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Lost in the Forest

3.34 of 5 stars 3.34  ·  rating details  ·  2,438 ratings  ·  275 reviews
Eva, a divorced and happily remarried mother of three, runs a small bookstore in a town north of San Francisco. When her second husband, John, is killed in a car accident, her family's fragile peace is once again overtaken by loss. Emily, the eldest, must grapple with newfound independence and responsibility. Theo, the youngest, can only begin to fathom his father's death. ...more
Hardcover, 246 pages
Published April 5th 2005 by Knopf (first published 2005)
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Italiangirl I like her older novels. Of late, she seems to have gotten sloppy in her writing.
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In Lost In The Forest, Sue Miller inhabits the family. It’s an extended family, of course, extended in the twenty-first century Anglo-Saxon sense of it being stretched and disrupted by divorce, re-marriage and identity-seeking children. The book starts in what seems to be a conventional setting. Mark and Eva have been divorced for several years. Their two daughters, Emily and Daisy, are approaching adolescence. Theo, their brother, is a toddler, the son of Eva’s second husband, John. Eva’s first ...more
Rating: D-

Review: This is the second of Miller's books that I've read, and I'm finding that she has some consistent patterns. Some are good patterns, things that keep you reading; some are bad patterns, things that make you want to throw the book at the wall (or at least roll your eyes hard enough to harm your vision).

The Good Pattern: She loves the theme of messy marriages. And she's right, it's not easy. I like reading about the way she writes marriages. The way she talks about the boring aspe
Another can't-put-it-down novel by Sue Miller -- as harrowing as "The Good Mother," but with a happier ending. This novel is told by an unseen narrator from three perspectives, with loose enough boundaries that the story flows seamlessly along and you don't immediately realize that it's someone else's experiences you're learning about.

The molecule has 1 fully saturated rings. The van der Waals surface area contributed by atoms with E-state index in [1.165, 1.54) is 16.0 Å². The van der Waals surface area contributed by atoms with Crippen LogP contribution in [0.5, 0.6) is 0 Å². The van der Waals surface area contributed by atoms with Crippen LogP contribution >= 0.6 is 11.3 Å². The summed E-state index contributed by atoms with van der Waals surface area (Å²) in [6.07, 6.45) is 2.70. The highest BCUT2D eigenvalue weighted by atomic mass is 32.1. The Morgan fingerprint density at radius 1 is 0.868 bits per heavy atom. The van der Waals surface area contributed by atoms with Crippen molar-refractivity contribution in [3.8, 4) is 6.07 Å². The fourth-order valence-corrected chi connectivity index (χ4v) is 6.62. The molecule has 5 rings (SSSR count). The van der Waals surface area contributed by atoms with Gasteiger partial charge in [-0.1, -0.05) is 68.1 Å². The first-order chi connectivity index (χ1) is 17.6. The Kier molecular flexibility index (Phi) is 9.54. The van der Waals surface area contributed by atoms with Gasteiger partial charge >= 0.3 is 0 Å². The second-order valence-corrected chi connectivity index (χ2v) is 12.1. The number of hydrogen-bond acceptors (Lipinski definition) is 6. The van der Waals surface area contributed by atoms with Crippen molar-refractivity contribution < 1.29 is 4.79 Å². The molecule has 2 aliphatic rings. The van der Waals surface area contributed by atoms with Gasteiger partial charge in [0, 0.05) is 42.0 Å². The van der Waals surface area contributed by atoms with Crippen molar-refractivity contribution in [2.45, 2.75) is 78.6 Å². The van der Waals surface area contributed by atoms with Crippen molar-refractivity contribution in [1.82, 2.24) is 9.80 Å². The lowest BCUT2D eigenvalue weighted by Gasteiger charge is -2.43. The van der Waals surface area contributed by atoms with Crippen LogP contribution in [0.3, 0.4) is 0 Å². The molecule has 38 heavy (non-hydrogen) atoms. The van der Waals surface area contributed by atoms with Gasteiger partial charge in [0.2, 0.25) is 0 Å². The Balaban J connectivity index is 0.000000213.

First there is Jake, a 40-something divorced wine grape grower in Napa. His former wife, Eva, has remarried and as the story begins, Eva's husband John has just be
I full-up admit that I wanted to read this book because the summary said the middle child in a grief-stricken family embarks upon a journey to figure out who she is and what she means to the greater world via sexual exploration with a much older man. This Lolita topic is something that always piques my interest, probably because of my own not-even-anything-like-that experiences; I think it's a topic that I want to know more about, hear more about, because I am still trying to put my own thoughts ...more
This book was....disturbing. I know it was supposed to be but there were many instances of TMI, just too much information about things you don't care to know. Details that do not move the story forward and leave you thinking, what the heck? Like when the main character wakes up in the morning and goes to the we really need to know the exact physical feeling of urinating? Well there are many examples but suffice it to say now and then I would just become disgusted and yell, "gross! ...more
Ok, I am a Sue Miller fan. I like books that deal with the interior life of the characters in the book and she really does this well. I think of her as being in the genre of Anne Tyler.

Spoiler alert: The following contains information concerning the plot.

In this book, within the first few pages, Eva's husband is killed in a car- pedestrian accident. The book focuses on the transition of Eva, her ex-husband, Mark, and her children through this fallout of the tragedy. But, just saying this lea
I'm so glad that I found this author. Her book is a beautiful and sometimes haunting story of a family and the experiences that shape their lives individually and as a family unit.